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To Treat or Not to Treat: Anticoagulants as Secondary Preventives to the Oldest Old With Atrial Fibrillation.
Örebro University Hospital. Department of Neurology, Örebro University Hospital, Örebro, Sweden.ORCID iD: 0000-0001-6504-9049
Epi-consultant Formerly Karolinska Institute, Alzheimer Disease Research Center, Stockholm, Sweden.
Department of Medical Sciences, Uppsala University, Akademiska Sjukhuset, Sweden.
Department of Medical Sciences, Uppsala University, Akademiska Sjukhuset, Sweden.
2017 (English)In: Stroke, ISSN 0039-2499, E-ISSN 1524-4628, Vol. 48, no 6, 1617-1623 p.Article in journal (Refereed) Published
Abstract [en]

BACKGROUND AND PURPOSE: Anticoagulant treatment is effective for preventing recurrent ischemic strokes in patients who have atrial fibrillation. This benefit is paid by a small increase of hemorrhages. Anticoagulant-related hemorrhages seem to increase with age, but there are few studies showing whether the benefits of treatment persist in old age.

METHODS: For this observational study, 4 different registers were used, among them Riksstroke, the Swedish Stroke Register. Patients who have had a recent ischemic stroke, were 80 to 100 years of age, and had atrial fibrillation, were included from 2006 through 2013. The patients were stratified into 3 age groups: 80 to 84, 85 to 89, and ≥90 years of age. Information on stroke severity, risk factors, drugs, and comorbidities was gathered from the registers. The patients were followed with respect to ischemic or hemorrhagic stroke, other hemorrhages, or death.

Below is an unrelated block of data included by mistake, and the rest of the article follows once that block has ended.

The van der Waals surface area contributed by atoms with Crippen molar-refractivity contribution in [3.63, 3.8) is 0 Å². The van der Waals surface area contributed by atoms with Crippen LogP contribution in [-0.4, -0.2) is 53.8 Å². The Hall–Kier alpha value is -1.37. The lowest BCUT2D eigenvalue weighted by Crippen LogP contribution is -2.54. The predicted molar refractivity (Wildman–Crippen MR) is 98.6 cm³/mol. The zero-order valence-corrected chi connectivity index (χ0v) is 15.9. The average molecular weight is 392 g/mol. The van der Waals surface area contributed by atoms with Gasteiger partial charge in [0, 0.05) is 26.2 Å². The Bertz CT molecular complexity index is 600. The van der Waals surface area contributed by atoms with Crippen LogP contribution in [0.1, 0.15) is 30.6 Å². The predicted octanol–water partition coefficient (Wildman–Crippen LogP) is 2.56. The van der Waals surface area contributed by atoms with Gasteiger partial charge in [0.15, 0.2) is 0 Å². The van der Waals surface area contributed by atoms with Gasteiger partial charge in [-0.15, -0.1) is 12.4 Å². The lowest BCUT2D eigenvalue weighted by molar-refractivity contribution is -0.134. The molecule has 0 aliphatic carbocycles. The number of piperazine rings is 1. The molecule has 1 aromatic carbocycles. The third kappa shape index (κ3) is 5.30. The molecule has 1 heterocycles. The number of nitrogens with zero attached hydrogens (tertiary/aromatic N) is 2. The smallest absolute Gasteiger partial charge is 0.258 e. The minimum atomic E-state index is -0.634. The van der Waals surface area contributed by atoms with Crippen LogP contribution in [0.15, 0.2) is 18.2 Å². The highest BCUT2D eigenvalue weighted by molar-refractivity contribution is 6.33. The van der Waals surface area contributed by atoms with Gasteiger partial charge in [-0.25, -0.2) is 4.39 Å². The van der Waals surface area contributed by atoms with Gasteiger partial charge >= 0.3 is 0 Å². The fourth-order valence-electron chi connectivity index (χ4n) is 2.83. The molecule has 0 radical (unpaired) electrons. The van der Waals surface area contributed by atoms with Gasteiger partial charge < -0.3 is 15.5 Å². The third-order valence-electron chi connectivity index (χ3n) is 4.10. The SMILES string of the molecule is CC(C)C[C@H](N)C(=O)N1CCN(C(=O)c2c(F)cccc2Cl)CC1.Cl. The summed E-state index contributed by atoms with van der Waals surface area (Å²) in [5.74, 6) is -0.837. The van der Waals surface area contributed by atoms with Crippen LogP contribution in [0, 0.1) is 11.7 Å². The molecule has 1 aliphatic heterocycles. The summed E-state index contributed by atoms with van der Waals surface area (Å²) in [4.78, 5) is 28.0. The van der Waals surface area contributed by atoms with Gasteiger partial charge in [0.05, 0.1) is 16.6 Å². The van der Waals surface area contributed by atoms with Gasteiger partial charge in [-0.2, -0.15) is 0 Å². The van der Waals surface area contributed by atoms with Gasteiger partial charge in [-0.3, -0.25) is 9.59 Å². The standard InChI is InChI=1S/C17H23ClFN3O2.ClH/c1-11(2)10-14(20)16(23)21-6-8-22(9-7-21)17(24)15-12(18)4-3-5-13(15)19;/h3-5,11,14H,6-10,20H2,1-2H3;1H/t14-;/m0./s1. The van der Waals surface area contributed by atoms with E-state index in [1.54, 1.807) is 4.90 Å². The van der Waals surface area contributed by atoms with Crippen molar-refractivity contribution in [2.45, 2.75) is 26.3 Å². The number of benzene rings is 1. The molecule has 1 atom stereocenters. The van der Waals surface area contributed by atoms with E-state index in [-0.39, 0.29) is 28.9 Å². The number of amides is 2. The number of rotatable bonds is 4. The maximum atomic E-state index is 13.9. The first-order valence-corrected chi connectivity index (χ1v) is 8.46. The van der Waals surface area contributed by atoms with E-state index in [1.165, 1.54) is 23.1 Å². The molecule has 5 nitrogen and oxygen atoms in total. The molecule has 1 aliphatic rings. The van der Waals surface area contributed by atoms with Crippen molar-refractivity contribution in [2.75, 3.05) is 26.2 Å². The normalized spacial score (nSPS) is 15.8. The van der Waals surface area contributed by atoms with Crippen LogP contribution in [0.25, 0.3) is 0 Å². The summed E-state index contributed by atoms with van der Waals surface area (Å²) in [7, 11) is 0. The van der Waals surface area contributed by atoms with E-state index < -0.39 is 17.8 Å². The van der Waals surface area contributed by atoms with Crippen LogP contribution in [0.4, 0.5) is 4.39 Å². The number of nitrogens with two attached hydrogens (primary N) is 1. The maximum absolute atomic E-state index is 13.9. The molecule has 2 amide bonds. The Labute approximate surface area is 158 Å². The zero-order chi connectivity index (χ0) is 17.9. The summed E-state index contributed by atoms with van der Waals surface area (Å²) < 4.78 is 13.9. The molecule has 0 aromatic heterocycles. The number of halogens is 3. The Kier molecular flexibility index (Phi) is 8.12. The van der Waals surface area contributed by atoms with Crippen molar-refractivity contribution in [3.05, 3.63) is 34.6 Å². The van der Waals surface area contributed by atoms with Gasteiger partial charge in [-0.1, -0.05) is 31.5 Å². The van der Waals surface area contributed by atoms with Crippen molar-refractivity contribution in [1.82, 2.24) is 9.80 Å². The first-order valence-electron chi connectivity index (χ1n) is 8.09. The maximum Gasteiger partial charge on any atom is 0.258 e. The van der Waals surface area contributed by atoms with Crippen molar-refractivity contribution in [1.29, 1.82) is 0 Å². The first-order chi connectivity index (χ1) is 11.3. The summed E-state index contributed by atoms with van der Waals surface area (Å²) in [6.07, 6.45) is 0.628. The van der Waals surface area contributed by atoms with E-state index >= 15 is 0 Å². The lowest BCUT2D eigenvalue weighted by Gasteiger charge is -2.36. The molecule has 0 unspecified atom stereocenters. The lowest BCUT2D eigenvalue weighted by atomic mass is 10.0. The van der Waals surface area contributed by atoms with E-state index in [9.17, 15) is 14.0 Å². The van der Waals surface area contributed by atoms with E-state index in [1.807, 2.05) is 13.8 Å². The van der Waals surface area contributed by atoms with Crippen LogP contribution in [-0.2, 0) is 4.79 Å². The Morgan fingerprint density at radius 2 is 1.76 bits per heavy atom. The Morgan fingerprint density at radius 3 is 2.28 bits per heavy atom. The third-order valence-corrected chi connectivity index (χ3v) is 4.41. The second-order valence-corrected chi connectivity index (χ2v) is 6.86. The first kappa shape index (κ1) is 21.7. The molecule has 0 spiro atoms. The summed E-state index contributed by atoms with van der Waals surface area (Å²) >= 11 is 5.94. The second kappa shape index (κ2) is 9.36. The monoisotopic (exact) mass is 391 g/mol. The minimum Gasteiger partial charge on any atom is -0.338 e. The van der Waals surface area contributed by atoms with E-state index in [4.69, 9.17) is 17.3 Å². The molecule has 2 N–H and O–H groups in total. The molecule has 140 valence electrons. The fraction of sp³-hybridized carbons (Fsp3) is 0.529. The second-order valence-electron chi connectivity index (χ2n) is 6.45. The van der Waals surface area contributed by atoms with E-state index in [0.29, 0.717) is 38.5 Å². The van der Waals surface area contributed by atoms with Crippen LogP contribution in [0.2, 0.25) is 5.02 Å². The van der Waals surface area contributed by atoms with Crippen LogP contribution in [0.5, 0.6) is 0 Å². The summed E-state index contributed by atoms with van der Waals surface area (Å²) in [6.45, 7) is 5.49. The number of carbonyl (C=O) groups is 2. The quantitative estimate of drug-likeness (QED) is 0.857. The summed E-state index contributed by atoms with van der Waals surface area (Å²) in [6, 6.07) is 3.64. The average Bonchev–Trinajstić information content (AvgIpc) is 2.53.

RESULTS: Of all 23 356 patients with atrial fibrillation, 6361 (27%) used anticoagulants after an ischemic stroke. Anticoagulant treatment was associated with less recurrent ischemic stroke in all age groups. Hemorrhages increased most in the ≥90-year age group, but this did not offset the overall beneficial effect of the anticoagulant. Apart from age, no other cardiovascular risk factor or comorbidity was identified that influenced the risk of anticoagulant-associated hemorrhage. Drugs other than anticoagulants did not influence the incidence of major hemorrhage.

CONCLUSIONS: Given the patient characteristics in this study, there is room for more patients to be treated with anticoagulants, without hemorrhages to prevail. In nonagenarians, hemorrhages increased somewhat more, but this did not affect the overall outcome in this age stratum.

Place, publisher, year, edition, pages
Lippincott Williams & Wilkins, 2017. Vol. 48, no 6, 1617-1623 p.
Keyword [en]
aged, 80 and over, anticoagulants, atrial fibrillation, comorbidity, stroke
National Category
Cardiac and Cardiovascular Systems
Identifiers
URN: urn:nbn:se:oru:diva-60887DOI: 10.1161/STROKEAHA.117.016902ISI: 000401819300042PubMedID: 28487335Scopus ID: 2-s2.0-85019591496OAI: oai:DiVA.org:oru-60887DiVA: diva2:1142599
Available from: 2017-09-19 Created: 2017-09-19 Last updated: 2017-09-19Bibliographically approved

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